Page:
A recent law allows one-size-fits-most-allies contracts, the U.S. military’s head weapons buyer explains.
TAMPA, Florida — The Pentagon is speeding up U.S. weapons deliveries to allied militaries such as Saudi Arabia, Romania, Japan, and South Korea through new “pilot authorities” that change how it can design and execute contracts.
“We have a whole variety of specific programs where we are focused on applying these authorities: Patriot Missiles for Romania; Global Hawk for Japan, THAAD [high-altitude air defense missiles] for Saudi Arabia, and TOW [vehicle-launched missiles] for multiple foreign military sales partners,” Ellen Lord, defense undersecretary for acquisition and sustainment, said Wednesday.
These new authorities will allow the Pentagon to shave “years” off the time it takes to deliver weapons to friendly militaries, Lord said at the annual SOFIC event here.
“The idea here is that we often have the same system that is being sold to multiple countries, or perhaps a small variant,” she said. “If we have just gone through certified cost in pricing and gone through all the [Defense Contracting Management Agency] and [Defense Cooperation in Armaments] work, and we have current information, we can take that and leverage that to quickly go and sell to another country. That’s the basic idea. Then we’ll always follow up and verify, and so forth.”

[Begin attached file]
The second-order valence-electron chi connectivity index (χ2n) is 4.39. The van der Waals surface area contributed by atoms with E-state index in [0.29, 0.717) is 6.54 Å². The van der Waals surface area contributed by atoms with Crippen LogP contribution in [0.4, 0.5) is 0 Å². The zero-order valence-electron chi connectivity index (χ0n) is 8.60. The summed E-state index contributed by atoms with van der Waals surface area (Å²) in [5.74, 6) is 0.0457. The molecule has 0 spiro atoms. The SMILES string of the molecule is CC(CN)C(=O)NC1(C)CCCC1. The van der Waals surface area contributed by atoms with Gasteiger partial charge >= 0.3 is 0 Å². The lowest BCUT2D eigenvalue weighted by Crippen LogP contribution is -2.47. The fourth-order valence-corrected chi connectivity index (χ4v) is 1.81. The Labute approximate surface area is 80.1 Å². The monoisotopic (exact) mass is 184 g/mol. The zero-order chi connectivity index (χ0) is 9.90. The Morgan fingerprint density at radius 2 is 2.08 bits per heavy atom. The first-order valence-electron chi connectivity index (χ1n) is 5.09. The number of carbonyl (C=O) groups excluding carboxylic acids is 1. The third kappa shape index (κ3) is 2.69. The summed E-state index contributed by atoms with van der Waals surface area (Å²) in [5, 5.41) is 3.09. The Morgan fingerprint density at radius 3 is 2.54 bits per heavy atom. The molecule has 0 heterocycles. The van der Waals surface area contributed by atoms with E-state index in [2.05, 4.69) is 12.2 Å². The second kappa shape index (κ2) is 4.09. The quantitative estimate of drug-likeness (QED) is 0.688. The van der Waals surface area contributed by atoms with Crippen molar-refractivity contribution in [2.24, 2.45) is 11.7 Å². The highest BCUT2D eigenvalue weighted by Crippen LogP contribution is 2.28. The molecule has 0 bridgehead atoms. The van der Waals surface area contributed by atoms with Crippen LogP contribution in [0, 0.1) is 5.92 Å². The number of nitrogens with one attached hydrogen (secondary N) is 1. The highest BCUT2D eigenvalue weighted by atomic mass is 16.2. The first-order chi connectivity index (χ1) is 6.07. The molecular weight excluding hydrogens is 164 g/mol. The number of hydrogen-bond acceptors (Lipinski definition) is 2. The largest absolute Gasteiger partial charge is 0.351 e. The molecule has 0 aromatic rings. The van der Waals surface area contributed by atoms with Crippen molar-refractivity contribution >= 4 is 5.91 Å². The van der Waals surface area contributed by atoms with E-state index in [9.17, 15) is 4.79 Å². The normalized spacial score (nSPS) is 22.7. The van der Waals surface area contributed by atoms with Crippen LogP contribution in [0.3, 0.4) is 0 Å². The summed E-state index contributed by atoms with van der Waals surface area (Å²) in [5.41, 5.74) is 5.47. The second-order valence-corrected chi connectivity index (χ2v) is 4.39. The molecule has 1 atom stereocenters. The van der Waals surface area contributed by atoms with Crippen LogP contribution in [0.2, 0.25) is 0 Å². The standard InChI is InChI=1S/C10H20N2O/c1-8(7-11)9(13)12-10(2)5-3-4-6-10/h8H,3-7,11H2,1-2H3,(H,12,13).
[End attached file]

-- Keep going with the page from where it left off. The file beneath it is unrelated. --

Lord said there was no shortage of countries looking to do business with U.S. arms dealers so long as the government can move faster to approve the deals. Asked about Ukraine, which recently received U.S. anti-tank weapons it had been seeking since 2015, she forecast faster sales. “We have quite a focus on Ukraine. I’ve been talking with policy [officials] just over the last week about trying to find an individual who can work directly with Ukraine to help them with their acquisition process on an intermittent basis,” she said.
The pilot authorities were created by the 2017 National Defense Authorization Act. Among other things, they allow the Pentagon to write domestic arms contracts that make provisions for export sales, Lord said.
This means that “when we have an international partner that wants to buy a U.S. system, we don’t need to spend weeks and months writing another,” she said. “We have a system where we can fill in the blank with the country, the price, and any unique requirements.”
Lord also said the Pentagon would work with “the engineering community” to make sure that future weapons are designed with an eye toward exportability — reducing, for example, the number of parts whose sensitivity might hinder their sales abroad.
Lord formerly worked for Textron, whose executives often complain that their Shadow UAV is forbidden to compete on the international market with a similar Chinese drone that has found clients in the Middle East. She struck a similar note today, recounting conversations with “partners and allies who wanted U.S. technology, but eventually bought elsewhere.
“I would hear stories: ‘We’re going to go with the Russian alternative. We’re going to go with the Chinese alternative because we know we can get it quickly. We know it might fail 80 or 90 percent of the time, but we will have something to work with.’ That’s a missed opportunity for the U.S. We’re going to make sure we do everything possible to improve on that,” she said.
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